Making sense of good job growth and stagnant wages

Mitchell Hartman Sep 4, 2015
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Making sense of good job growth and stagnant wages

Mitchell Hartman Sep 4, 2015
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The Labor Department reported on Friday that the U.S. added 173,000 jobs in August, with the unemployment rate falling to 5.1 percent. In July, the economy added 215,000 jobs and unemployment held steady at 5.3 percent. Average hourly earnings rose 0.2 percent month over month.

Job creation has slowed moderately in 2015. For the past six months, job creation has averaged 213,000 jobs per month. For the full year (July 2014-July 2015), job creation averaged 274,000 jobs per month. Over the past 12 months, the unemployment rate has fallen nearly 1 percent, from 6.2 percent to 5.3 percent, approaching the level the Federal Reserve considers “full employment” in the economy.

But there is one anomalous data point in the overall job-market recovery: wages. Average hourly wages have been increasing very slowly since 2010 — in a narrow range between 1.8 percent and 2.2 percent on an annual basis. After adjusting for inflation, real wages for most workers have barely kept pace with prices.

“Wage growth over the entire recovery has been unbelievably anemic,” says Josh Bivens at the Economic Policy Institute, in a teleconference where EPI released a new analysis of wages and productivity in the recovery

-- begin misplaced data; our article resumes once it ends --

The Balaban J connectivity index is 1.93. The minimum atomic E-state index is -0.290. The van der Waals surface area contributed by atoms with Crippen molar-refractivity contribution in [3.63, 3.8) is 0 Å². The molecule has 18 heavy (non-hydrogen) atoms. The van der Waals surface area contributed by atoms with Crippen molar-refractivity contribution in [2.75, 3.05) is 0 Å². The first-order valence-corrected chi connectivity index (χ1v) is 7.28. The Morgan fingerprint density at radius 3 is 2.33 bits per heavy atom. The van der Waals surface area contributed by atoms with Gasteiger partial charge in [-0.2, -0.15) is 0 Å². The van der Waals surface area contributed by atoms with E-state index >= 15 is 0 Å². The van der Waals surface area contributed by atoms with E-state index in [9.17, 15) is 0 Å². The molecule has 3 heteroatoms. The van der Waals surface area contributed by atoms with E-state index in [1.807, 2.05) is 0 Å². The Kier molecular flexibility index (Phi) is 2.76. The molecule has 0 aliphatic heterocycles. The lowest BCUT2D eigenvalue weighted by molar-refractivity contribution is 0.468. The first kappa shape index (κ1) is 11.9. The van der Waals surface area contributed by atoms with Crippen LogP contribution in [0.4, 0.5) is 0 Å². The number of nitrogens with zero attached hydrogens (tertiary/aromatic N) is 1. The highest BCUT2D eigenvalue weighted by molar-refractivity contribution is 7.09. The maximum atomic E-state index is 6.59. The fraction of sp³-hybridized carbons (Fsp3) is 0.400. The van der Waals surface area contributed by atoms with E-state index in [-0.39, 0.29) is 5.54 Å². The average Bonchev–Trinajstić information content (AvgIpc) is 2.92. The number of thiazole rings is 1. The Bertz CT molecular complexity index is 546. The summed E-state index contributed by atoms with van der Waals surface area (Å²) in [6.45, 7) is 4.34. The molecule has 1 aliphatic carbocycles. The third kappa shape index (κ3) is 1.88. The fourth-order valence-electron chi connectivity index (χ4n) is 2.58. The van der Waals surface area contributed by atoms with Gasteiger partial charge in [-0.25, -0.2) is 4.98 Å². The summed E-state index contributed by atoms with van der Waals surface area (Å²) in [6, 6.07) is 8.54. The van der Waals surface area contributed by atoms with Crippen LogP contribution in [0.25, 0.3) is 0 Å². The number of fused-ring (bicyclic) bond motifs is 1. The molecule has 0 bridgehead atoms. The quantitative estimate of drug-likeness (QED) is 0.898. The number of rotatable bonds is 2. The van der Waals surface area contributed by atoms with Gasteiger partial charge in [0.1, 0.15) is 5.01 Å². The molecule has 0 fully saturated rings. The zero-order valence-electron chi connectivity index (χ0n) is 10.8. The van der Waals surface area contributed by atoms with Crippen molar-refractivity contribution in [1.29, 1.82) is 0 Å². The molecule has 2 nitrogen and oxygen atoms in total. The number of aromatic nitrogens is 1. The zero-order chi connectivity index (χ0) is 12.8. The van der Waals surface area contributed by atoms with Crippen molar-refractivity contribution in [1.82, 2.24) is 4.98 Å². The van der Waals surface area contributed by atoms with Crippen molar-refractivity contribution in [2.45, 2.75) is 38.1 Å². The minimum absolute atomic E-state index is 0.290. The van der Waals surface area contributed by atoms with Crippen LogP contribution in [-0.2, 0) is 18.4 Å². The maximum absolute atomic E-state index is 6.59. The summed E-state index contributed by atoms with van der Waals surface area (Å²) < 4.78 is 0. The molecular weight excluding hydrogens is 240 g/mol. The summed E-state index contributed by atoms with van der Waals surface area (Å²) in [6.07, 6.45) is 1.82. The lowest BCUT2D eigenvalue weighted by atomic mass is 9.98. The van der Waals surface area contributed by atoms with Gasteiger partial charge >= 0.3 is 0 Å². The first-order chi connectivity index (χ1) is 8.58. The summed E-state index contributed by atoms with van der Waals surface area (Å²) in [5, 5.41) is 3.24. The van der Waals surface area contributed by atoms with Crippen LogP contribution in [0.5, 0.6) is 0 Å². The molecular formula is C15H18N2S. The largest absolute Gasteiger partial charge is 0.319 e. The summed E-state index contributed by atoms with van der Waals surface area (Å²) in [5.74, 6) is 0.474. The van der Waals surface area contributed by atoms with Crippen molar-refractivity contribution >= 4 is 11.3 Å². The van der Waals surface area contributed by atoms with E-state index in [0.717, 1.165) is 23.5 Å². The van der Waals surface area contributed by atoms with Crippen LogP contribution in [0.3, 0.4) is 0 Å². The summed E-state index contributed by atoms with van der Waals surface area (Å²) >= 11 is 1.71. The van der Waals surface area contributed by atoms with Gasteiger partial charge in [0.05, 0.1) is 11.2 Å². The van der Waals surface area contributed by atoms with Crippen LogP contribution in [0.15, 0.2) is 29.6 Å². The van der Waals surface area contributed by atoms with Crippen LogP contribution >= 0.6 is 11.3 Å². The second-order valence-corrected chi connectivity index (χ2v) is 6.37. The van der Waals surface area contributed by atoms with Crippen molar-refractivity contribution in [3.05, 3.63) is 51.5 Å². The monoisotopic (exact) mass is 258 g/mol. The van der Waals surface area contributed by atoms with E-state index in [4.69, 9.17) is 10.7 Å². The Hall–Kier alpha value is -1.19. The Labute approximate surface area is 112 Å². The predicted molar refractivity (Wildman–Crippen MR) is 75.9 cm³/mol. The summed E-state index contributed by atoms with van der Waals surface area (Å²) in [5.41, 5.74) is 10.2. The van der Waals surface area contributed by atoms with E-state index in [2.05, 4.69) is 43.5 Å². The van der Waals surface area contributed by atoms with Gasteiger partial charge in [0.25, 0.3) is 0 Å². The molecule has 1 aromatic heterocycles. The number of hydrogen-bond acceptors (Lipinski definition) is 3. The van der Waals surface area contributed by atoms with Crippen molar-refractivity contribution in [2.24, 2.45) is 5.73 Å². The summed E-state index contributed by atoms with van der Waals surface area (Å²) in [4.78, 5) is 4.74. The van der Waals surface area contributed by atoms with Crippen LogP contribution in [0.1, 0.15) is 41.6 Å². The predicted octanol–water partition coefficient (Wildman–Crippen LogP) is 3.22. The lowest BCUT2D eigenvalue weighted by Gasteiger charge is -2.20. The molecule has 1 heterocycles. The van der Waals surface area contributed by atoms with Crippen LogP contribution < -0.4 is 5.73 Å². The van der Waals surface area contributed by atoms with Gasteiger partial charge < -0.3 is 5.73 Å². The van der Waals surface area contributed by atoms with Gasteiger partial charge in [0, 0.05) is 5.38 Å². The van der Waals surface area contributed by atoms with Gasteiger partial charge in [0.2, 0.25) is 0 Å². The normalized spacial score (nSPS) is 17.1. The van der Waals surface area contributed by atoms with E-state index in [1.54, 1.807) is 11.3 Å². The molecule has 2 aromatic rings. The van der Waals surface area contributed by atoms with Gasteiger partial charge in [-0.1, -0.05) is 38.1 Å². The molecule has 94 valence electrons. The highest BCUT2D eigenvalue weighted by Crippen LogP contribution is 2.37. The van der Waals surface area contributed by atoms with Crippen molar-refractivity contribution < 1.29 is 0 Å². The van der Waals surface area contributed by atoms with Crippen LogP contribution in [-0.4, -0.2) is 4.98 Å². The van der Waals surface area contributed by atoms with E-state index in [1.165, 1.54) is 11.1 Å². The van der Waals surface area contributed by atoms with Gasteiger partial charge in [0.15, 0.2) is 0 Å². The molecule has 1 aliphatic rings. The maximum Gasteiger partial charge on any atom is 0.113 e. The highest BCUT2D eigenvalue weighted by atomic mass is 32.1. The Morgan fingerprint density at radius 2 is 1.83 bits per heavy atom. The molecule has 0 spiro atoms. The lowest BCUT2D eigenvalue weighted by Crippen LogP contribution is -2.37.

As the Federal Reserve considers whether to begin raising interest rates in September, or wait until later in the fall (October or December) or into early 2016, Fed governors will be looking for any signs that wage pressures are building. The current absence of wage inflation suggests that the job market might not, in fact, be as strong as the job-creation numbers and falling unemployment rate suggest.

Employers don’t appear to be having widespread trouble filling jobs. And except in a few high-skilled employment sectors, they’re not generally needing to offer higher compensation or more lucrative benefits to attract and retain workers, says analyst Mark Hamrick at Bankrate.com.

“According to the recent Beige Book, workers are readily available in many sectors,” Hamrick says. “And the number of people who are working part time, but would like full time work, is more than 6 million.”

Bivens and other progressive economists warn that if the Fed starts raising interest rates now, it could stifle job growth and keep wages from going higher.


The text has been updated to reflect data for August from the Bureau of Labor Statistics.

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